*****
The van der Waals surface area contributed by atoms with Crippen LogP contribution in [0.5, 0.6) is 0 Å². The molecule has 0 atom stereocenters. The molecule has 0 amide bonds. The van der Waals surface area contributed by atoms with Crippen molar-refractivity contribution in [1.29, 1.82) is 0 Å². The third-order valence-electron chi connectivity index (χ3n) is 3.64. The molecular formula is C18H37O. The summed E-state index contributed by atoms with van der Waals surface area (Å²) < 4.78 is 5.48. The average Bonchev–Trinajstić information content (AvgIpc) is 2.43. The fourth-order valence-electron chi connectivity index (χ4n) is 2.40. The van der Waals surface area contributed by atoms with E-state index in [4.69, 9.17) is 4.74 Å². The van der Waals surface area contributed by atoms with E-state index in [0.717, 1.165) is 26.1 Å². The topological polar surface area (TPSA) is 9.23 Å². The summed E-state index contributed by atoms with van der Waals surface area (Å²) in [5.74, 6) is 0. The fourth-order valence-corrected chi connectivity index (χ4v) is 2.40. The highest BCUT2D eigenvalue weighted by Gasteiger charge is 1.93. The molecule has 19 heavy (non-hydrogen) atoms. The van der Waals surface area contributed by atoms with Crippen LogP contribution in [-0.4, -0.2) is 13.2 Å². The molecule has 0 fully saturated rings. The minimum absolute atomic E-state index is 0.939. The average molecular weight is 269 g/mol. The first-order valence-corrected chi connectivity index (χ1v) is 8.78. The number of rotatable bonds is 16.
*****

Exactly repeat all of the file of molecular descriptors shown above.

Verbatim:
The van der Waals surface area contributed by atoms with Crippen LogP contribution in [0.5, 0.6) is 0 Å². The molecule has 0 atom stereocenters. The molecule has 0 amide bonds. The van der Waals surface area contributed by atoms with Crippen molar-refractivity contribution in [1.29, 1.82) is 0 Å². The third-order valence-electron chi connectivity index (χ3n) is 3.64. The molecular formula is C18H37O. The summed E-state index contributed by atoms with van der Waals surface area (Å²) < 4.78 is 5.48. The average Bonchev–Trinajstić information content (AvgIpc) is 2.43. The fourth-order valence-electron chi connectivity index (χ4n) is 2.40. The van der Waals surface area contributed by atoms with E-state index in [4.69, 9.17) is 4.74 Å². The van der Waals surface area contributed by atoms with E-state index in [0.717, 1.165) is 26.1 Å². The topological polar surface area (TPSA) is 9.23 Å². The summed E-state index contributed by atoms with van der Waals surface area (Å²) in [5.74, 6) is 0. The fourth-order valence-corrected chi connectivity index (χ4v) is 2.40. The highest BCUT2D eigenvalue weighted by Gasteiger charge is 1.93. The molecule has 19 heavy (non-hydrogen) atoms. The van der Waals surface area contributed by atoms with Crippen LogP contribution in [-0.4, -0.2) is 13.2 Å². The molecule has 0 fully saturated rings. The minimum absolute atomic E-state index is 0.939. The average molecular weight is 269 g/mol. The first-order valence-corrected chi connectivity index (χ1v) is 8.78. The number of rotatable bonds is 16.